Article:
[Answered] Describe the key points of the revised Global Air Quality Guidelines (AQGs) recently released by the World Health Organisation (WHO). How are these different from its last update in 2005? What changes in India’s National Clean Air Programme are required to achieve these revised standards?

The WHO recently released an updated version of the Global Air Quality Guidelines (AQGs). The guidelines recommend new air quality levels to protect the health of populations, by reducing levels of key air pollutants. 

Key Points: 

  1. WHO’s new guidelines recommend air quality levels for six pollutants — particulate matter (PM 2.5 & PM10), ozone (O₃), nitrogen dioxide (NO₂) sulfur dioxide (SO₂) and carbon monoxide (CO).
  2. The annual average for PM2.5 should not exceed 5 micrograms per cubic metre of air, while the 24-hour average should not exceed 15 micrograms per cubic metre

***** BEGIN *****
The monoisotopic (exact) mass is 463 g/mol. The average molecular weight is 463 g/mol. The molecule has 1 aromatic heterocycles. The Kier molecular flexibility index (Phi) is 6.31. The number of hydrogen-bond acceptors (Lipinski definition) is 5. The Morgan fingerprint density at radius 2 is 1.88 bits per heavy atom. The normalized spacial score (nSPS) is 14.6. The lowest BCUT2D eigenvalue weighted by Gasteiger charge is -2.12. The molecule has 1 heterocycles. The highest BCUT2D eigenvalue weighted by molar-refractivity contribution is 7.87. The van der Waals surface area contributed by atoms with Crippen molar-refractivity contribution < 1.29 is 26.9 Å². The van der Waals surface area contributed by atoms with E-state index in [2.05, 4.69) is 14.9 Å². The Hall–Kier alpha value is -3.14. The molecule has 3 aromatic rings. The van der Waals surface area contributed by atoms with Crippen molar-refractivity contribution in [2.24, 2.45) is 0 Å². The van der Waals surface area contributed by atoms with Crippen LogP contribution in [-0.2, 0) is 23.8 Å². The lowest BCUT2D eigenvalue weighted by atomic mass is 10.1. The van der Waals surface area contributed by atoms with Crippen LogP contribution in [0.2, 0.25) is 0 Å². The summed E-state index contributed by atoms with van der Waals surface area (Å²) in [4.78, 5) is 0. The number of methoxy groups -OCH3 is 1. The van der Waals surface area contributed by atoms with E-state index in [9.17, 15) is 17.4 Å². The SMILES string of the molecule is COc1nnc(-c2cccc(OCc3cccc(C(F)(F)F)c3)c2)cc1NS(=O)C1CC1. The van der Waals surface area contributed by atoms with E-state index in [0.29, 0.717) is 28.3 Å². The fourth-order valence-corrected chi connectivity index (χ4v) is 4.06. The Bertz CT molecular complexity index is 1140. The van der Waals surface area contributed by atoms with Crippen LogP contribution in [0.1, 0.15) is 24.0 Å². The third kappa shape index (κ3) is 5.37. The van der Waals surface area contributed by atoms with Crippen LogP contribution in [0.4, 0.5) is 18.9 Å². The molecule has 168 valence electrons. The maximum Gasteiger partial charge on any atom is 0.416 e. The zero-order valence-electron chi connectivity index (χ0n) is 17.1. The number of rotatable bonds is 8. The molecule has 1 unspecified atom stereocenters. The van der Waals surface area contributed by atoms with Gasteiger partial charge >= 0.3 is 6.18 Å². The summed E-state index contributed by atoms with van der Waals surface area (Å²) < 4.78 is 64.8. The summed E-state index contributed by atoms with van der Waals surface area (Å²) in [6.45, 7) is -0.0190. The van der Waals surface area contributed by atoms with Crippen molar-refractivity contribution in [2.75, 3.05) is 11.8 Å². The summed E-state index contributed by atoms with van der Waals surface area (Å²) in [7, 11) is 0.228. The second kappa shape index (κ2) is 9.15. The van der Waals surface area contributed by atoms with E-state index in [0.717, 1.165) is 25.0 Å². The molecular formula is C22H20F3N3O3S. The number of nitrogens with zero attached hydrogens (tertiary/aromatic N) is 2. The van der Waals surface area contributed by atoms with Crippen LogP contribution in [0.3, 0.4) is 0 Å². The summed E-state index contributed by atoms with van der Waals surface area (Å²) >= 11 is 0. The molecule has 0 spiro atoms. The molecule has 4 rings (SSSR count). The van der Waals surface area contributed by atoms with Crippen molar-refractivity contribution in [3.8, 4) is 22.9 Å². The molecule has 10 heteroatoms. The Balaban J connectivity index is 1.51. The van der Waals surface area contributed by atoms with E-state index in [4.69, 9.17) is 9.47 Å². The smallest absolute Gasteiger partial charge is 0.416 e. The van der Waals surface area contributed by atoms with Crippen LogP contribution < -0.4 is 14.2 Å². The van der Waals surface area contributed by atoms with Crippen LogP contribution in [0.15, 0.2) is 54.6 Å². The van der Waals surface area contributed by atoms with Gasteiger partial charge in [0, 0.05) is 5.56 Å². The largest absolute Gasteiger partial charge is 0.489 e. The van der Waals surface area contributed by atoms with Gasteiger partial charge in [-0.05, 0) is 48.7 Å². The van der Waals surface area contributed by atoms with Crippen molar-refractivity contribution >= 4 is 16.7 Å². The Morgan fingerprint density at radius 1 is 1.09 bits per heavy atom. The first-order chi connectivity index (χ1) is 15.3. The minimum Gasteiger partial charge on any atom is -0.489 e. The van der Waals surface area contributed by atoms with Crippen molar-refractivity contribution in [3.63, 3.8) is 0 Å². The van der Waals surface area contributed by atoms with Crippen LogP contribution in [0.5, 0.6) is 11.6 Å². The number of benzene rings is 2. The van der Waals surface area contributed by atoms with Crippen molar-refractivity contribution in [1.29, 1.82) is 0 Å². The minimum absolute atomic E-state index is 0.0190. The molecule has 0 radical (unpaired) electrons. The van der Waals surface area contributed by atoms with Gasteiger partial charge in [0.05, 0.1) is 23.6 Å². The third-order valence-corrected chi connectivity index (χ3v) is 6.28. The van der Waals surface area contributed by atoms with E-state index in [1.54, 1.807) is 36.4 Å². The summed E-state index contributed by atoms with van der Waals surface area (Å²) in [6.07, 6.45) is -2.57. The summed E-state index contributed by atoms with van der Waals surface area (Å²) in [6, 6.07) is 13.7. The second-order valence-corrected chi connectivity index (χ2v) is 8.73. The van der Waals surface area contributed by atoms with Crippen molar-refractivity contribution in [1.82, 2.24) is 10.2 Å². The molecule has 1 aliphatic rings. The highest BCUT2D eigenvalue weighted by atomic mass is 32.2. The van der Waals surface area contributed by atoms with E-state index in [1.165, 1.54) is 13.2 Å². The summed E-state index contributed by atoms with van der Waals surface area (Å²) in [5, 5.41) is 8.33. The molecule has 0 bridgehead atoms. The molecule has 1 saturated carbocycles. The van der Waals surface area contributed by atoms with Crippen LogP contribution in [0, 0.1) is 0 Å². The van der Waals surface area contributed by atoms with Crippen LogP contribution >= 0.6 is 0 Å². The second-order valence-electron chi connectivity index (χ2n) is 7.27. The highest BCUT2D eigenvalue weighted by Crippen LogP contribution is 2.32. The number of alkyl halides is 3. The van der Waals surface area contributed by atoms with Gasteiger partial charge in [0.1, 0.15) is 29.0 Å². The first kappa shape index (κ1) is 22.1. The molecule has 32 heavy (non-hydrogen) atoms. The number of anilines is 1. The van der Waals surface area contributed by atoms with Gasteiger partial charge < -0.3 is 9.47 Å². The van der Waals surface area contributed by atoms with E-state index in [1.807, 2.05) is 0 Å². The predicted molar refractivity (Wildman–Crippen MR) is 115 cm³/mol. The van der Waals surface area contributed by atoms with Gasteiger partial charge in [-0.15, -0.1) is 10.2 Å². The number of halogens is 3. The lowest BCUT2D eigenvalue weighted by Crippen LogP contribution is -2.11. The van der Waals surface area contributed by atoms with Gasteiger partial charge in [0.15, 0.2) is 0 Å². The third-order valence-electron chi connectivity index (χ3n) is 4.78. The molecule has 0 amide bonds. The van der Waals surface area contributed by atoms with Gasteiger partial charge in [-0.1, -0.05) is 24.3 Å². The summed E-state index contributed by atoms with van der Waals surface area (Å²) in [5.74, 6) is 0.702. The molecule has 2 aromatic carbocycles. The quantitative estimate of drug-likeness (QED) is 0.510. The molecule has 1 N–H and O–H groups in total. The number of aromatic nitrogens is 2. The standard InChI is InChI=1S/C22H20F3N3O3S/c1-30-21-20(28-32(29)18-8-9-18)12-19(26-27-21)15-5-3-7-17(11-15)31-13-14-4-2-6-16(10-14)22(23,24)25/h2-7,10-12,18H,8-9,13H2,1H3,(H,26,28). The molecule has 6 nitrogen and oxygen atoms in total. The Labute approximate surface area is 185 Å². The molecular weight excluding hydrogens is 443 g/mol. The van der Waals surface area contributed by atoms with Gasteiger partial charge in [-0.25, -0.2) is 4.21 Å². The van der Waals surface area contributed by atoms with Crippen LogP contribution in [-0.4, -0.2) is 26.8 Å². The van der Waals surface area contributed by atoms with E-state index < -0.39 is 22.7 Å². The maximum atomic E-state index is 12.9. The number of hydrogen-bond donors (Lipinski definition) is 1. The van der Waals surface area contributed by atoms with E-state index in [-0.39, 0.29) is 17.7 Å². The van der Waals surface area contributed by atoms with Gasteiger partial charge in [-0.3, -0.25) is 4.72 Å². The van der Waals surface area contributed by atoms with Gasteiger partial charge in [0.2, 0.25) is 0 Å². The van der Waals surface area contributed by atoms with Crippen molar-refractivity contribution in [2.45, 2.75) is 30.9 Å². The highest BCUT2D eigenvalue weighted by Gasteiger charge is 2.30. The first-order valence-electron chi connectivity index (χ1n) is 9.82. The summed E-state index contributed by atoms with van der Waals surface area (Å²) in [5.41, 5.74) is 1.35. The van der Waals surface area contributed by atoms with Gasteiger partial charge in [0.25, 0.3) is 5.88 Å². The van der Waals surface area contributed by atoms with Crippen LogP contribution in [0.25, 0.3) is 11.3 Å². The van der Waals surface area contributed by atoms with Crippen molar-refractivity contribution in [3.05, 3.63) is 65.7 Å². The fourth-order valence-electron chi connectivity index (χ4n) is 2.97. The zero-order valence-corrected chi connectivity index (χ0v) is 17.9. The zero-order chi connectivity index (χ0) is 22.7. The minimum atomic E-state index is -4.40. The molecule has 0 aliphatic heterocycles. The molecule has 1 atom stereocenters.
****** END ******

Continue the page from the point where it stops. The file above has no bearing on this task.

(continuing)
3. The annual average for PM 10 should not exceed 15 micrograms per cubic metre of air, while the 24-hour average should not exceed 45 micrograms per cubic metre
  4. The ozone levels average should not exceed 100 micrograms per cubic metre over a 24-hour period
  5. The nitrogen oxide levels should not exceed 25 micrograms per cubic metre over a 24-hour period
  6. The sulphur dioxide levels should not exceed 40 micrograms per cubic metre  over a 24-hour period
  7. The carbon monoxide levels should not exceed 4 micrograms per cubic metre  over a 24-hour period 

Global Air Quality Guidelines 2021 vs Global Air Quality Guidelines 2021 

The centre has launched National Clean Air Programme (NCAP) to tackle air pollution in 122 cities by aiming for a 20-30 percent reduction in PM10 and PM2.5 concentrations by 2024, compared to 2017. 

Changes required in India’s NCAP  

  1. India’s air pollution standards are more relaxed in comparison to WHO’s prescribed guidelines. Thus, efforts are needed to make the guidelines more stringent with revised targets. 
  2. Under the proposed new Mission – Clean Air for All, government tends to make targets of PM2.5 & PM10 more stringent. 
  3. There is a need to adopt an airshed approach to take measures to deal with air pollution. Under this approach, the policymakers will have to plan actions keeping in view geographical, meteorological and other common factors which pollute air within the airshed.
     
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